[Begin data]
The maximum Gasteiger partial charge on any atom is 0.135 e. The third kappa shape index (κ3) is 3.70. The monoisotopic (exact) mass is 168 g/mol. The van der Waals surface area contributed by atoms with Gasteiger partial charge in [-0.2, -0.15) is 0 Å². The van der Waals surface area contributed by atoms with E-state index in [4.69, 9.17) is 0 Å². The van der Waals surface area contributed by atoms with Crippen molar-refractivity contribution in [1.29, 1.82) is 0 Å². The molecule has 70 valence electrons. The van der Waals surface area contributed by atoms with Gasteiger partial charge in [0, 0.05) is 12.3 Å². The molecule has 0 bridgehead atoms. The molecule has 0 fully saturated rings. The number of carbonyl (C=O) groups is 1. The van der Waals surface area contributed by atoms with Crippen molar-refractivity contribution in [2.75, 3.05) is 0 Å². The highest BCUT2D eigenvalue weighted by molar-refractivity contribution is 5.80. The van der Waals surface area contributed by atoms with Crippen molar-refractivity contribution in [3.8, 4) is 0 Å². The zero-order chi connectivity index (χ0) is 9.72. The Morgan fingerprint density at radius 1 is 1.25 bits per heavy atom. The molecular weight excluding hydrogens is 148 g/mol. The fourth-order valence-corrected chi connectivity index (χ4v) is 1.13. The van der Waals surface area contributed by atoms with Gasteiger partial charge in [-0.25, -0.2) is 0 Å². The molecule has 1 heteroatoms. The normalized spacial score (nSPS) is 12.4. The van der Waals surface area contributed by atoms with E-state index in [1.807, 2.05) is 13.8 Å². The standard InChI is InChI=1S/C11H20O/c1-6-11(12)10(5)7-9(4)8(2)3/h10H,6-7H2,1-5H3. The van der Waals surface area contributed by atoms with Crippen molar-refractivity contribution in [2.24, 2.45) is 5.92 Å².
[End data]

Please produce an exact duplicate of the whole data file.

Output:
The maximum Gasteiger partial charge on any atom is 0.135 e. The third kappa shape index (κ3) is 3.70. The monoisotopic (exact) mass is 168 g/mol. The van der Waals surface area contributed by atoms with Gasteiger partial charge in [-0.2, -0.15) is 0 Å². The van der Waals surface area contributed by atoms with E-state index in [4.69, 9.17) is 0 Å². The van der Waals surface area contributed by atoms with Crippen molar-refractivity contribution in [1.29, 1.82) is 0 Å². The molecule has 70 valence electrons. The van der Waals surface area contributed by atoms with Gasteiger partial charge in [0, 0.05) is 12.3 Å². The molecule has 0 bridgehead atoms. The molecule has 0 fully saturated rings. The number of carbonyl (C=O) groups is 1. The van der Waals surface area contributed by atoms with Crippen molar-refractivity contribution in [2.75, 3.05) is 0 Å². The highest BCUT2D eigenvalue weighted by molar-refractivity contribution is 5.80. The van der Waals surface area contributed by atoms with Crippen molar-refractivity contribution in [3.8, 4) is 0 Å². The zero-order chi connectivity index (χ0) is 9.72. The Morgan fingerprint density at radius 1 is 1.25 bits per heavy atom. The molecular weight excluding hydrogens is 148 g/mol. The fourth-order valence-corrected chi connectivity index (χ4v) is 1.13. The van der Waals surface area contributed by atoms with Gasteiger partial charge in [-0.25, -0.2) is 0 Å². The molecule has 1 heteroatoms. The normalized spacial score (nSPS) is 12.4. The van der Waals surface area contributed by atoms with E-state index in [1.807, 2.05) is 13.8 Å². The standard InChI is InChI=1S/C11H20O/c1-6-11(12)10(5)7-9(4)8(2)3/h10H,6-7H2,1-5H3. The van der Waals surface area contributed by atoms with Crippen molar-refractivity contribution in [2.24, 2.45) is 5.92 Å².